When a training process is completed using the Train Point Cloud Classification Model, you'll want to evaluate the results. The goal is to have created a model that can perform accurate classifications on the kind of data it was designed to classify. That doesn't mean just to perform well on the data used for training but to perform well on data that training was not exposed to.
The Train Point Cloud Classification Model tool outputs several things to help you perform this evaluation. One is a *.csv text file called model_name_Statistics.csv that is placed in the output model folder. It contains Precision, Recall, and F1-Scores for each class per epoch.
The tool also reports summary information per epoch while the tool is running. The time taken per epoch is also output, which will help you determine how long the process will take if all epochs are executed. You can see the metrics reported in the tool's messages. The Precision, Recall, and F1-Scores are averaged for all classes using an equal weight per class, a macro-average.
To interpret these metrics, you'll need some understanding of their meaning. Introductory level information is provided below, but it is recommend that you take a deeper dive into learning about these statistics and how to use and interpret them on your own via many resources available on the topic.
Accuracy—The percentage of correctly predicted points relative to the total. Note, this is not a useful metric if points for important classes exist in small numbers relative to other classes. This is because you can get a high percentage of correct predictions overall while incorrectly predicting few, but important, points.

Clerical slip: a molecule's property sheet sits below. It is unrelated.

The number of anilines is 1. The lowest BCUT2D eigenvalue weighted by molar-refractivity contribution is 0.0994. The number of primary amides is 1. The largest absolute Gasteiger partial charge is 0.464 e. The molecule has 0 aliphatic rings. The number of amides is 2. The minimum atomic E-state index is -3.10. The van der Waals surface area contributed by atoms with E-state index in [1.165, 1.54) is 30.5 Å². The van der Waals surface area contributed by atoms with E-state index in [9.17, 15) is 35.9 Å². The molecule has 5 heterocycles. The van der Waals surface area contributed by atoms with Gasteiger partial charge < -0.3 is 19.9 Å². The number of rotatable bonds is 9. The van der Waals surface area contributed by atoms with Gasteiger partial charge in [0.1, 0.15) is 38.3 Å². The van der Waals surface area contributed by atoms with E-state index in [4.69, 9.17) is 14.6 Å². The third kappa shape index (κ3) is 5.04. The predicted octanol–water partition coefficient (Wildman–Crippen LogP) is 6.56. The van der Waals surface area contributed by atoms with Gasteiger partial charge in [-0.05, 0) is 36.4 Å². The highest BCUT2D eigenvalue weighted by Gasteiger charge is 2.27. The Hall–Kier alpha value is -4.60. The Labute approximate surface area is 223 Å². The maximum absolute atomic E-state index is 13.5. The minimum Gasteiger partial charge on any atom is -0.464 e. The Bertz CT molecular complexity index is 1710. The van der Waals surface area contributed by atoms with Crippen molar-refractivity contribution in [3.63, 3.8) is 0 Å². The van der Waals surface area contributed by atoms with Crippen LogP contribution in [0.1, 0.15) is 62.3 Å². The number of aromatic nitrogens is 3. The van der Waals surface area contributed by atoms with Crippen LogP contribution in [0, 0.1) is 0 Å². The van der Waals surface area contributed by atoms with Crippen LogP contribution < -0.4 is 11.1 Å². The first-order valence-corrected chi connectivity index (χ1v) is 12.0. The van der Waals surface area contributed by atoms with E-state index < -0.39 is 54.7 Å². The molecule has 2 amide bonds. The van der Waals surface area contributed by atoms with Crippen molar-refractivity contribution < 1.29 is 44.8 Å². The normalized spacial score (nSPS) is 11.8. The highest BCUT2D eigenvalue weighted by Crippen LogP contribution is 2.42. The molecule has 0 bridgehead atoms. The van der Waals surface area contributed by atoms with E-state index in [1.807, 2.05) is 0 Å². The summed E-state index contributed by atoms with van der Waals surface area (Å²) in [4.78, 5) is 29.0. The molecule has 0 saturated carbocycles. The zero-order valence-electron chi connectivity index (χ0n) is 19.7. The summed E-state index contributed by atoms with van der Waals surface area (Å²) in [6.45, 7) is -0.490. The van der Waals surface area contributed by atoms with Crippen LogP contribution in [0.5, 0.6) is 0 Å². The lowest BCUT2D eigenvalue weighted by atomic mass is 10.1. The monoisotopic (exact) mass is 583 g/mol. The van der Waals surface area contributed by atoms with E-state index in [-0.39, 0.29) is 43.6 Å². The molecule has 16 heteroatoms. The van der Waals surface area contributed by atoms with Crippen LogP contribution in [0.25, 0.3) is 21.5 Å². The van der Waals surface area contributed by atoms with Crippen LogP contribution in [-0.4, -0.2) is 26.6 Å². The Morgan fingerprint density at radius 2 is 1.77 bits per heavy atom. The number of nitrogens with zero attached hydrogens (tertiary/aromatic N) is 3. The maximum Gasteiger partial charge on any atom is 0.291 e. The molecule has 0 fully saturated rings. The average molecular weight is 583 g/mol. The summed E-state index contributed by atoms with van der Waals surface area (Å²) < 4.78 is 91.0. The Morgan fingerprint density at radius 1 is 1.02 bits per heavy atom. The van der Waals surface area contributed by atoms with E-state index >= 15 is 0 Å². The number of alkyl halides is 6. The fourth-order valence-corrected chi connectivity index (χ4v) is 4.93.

Precision—The fraction of correct predictions for a class with respect to all the points predicted to be in that class, both correct and incorrect.
Recall—The fraction of correct predictions for a class with respect to all the points that truly belong in the class.
F1-Score—The harmonic mean between precision and recall.
A graph of learning curves is also output by the training tool. It's written to the output model folder in a file named model_metrics.html. The graph includes loss curves for both training and validation. Lower loss is better, so you want to see curves that decrease over time and level off. Training loss shows how well the model learned, and validation loss shows how generalized the learning was.
You can check for under- and overfitting of the model by reviewing the loss curves. An underfit model is either unable to learn the training dataset or needs more training. Underfit models can be identified by training loss that is flat or noisy from start to finish or decreasing all the way to the end without leveling off. Overfit models have learned the training data too well but won't generalize to do a good job with other data. You can identify overfit models with a validation loss that decreases to a point but then starts going up, or leveling off, relative to the training loss. A good fit is generally identified by training and validation loss that both decrease to a point of stability with a minimal gap between the two final loss values.
In addition to reviewing metrics and learning curves, you can try using the resulting model on data that's different from both your training and validation data. Review the results by examining the point cloud in a 3D scene with points symbolized by class code.